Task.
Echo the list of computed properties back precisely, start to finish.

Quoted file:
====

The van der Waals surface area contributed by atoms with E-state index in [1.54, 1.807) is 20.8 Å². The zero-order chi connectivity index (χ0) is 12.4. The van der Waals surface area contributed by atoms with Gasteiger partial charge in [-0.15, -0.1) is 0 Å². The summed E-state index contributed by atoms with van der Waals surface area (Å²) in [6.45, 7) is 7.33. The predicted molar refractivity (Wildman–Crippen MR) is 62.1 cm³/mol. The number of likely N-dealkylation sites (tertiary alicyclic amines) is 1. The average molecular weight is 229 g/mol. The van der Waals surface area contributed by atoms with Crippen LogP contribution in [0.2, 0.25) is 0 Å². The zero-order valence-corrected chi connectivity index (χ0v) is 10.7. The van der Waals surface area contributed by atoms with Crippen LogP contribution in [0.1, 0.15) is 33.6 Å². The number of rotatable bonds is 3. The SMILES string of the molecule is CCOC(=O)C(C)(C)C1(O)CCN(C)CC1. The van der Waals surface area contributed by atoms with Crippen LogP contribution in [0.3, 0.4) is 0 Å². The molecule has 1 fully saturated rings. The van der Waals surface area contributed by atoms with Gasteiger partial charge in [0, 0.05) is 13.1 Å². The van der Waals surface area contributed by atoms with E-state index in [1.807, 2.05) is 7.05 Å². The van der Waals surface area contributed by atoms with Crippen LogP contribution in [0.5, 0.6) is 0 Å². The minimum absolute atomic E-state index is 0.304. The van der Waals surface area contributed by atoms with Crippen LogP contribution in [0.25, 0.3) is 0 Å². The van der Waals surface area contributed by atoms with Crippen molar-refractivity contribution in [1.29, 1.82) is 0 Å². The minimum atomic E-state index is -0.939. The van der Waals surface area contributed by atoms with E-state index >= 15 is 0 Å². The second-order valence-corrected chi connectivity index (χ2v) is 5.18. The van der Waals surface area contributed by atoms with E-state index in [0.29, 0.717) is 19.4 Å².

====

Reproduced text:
The van der Waals surface area contributed by atoms with E-state index in [1.54, 1.807) is 20.8 Å². The zero-order chi connectivity index (χ0) is 12.4. The van der Waals surface area contributed by atoms with Gasteiger partial charge in [-0.15, -0.1) is 0 Å². The summed E-state index contributed by atoms with van der Waals surface area (Å²) in [6.45, 7) is 7.33. The predicted molar refractivity (Wildman–Crippen MR) is 62.1 cm³/mol. The number of likely N-dealkylation sites (tertiary alicyclic amines) is 1. The average molecular weight is 229 g/mol. The van der Waals surface area contributed by atoms with Crippen LogP contribution in [0.2, 0.25) is 0 Å². The zero-order valence-corrected chi connectivity index (χ0v) is 10.7. The van der Waals surface area contributed by atoms with Crippen LogP contribution in [0.1, 0.15) is 33.6 Å². The number of rotatable bonds is 3. The SMILES string of the molecule is CCOC(=O)C(C)(C)C1(O)CCN(C)CC1. The van der Waals surface area contributed by atoms with Crippen LogP contribution in [0.3, 0.4) is 0 Å². The molecule has 1 fully saturated rings. The van der Waals surface area contributed by atoms with Gasteiger partial charge in [0, 0.05) is 13.1 Å². The van der Waals surface area contributed by atoms with E-state index in [1.807, 2.05) is 7.05 Å². The van der Waals surface area contributed by atoms with Crippen LogP contribution in [0.5, 0.6) is 0 Å². The minimum absolute atomic E-state index is 0.304. The van der Waals surface area contributed by atoms with Crippen LogP contribution in [0.25, 0.3) is 0 Å². The van der Waals surface area contributed by atoms with Crippen molar-refractivity contribution in [1.29, 1.82) is 0 Å². The minimum atomic E-state index is -0.939. The van der Waals surface area contributed by atoms with E-state index >= 15 is 0 Å². The second-order valence-corrected chi connectivity index (χ2v) is 5.18. The van der Waals surface area contributed by atoms with E-state index in [0.29, 0.717) is 19.4 Å².